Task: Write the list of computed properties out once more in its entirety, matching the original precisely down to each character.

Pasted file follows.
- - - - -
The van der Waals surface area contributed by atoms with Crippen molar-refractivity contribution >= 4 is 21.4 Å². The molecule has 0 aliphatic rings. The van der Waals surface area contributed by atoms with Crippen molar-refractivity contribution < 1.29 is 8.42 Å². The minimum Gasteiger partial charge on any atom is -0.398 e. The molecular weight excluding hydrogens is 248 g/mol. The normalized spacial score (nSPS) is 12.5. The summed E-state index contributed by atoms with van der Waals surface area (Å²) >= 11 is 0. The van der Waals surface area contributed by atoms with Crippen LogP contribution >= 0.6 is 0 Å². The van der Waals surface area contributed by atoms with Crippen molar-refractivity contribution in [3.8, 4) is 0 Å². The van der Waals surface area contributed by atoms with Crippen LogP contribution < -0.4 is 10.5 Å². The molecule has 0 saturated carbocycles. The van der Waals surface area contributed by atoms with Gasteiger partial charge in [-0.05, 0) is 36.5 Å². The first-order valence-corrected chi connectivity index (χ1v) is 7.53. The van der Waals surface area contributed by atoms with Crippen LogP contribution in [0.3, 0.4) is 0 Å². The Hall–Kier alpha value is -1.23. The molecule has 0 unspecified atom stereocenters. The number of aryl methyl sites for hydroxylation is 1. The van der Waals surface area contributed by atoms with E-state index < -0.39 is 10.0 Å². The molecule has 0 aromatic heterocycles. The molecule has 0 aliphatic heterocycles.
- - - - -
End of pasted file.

The van der Waals surface area contributed by atoms with Crippen molar-refractivity contribution >= 4 is 21.4 Å². The molecule has 0 aliphatic rings. The van der Waals surface area contributed by atoms with Crippen molar-refractivity contribution < 1.29 is 8.42 Å². The minimum Gasteiger partial charge on any atom is -0.398 e. The molecular weight excluding hydrogens is 248 g/mol. The normalized spacial score (nSPS) is 12.5. The summed E-state index contributed by atoms with van der Waals surface area (Å²) >= 11 is 0. The van der Waals surface area contributed by atoms with Crippen LogP contribution >= 0.6 is 0 Å². The van der Waals surface area contributed by atoms with Crippen molar-refractivity contribution in [3.8, 4) is 0 Å². The van der Waals surface area contributed by atoms with Crippen LogP contribution < -0.4 is 10.5 Å². The molecule has 0 saturated carbocycles. The van der Waals surface area contributed by atoms with Gasteiger partial charge in [-0.05, 0) is 36.5 Å². The first-order valence-corrected chi connectivity index (χ1v) is 7.53. The van der Waals surface area contributed by atoms with Crippen LogP contribution in [0.3, 0.4) is 0 Å². The Hall–Kier alpha value is -1.23. The molecule has 0 unspecified atom stereocenters. The number of aryl methyl sites for hydroxylation is 1. The van der Waals surface area contributed by atoms with E-state index < -0.39 is 10.0 Å². The molecule has 0 aromatic heterocycles. The molecule has 0 aliphatic heterocycles.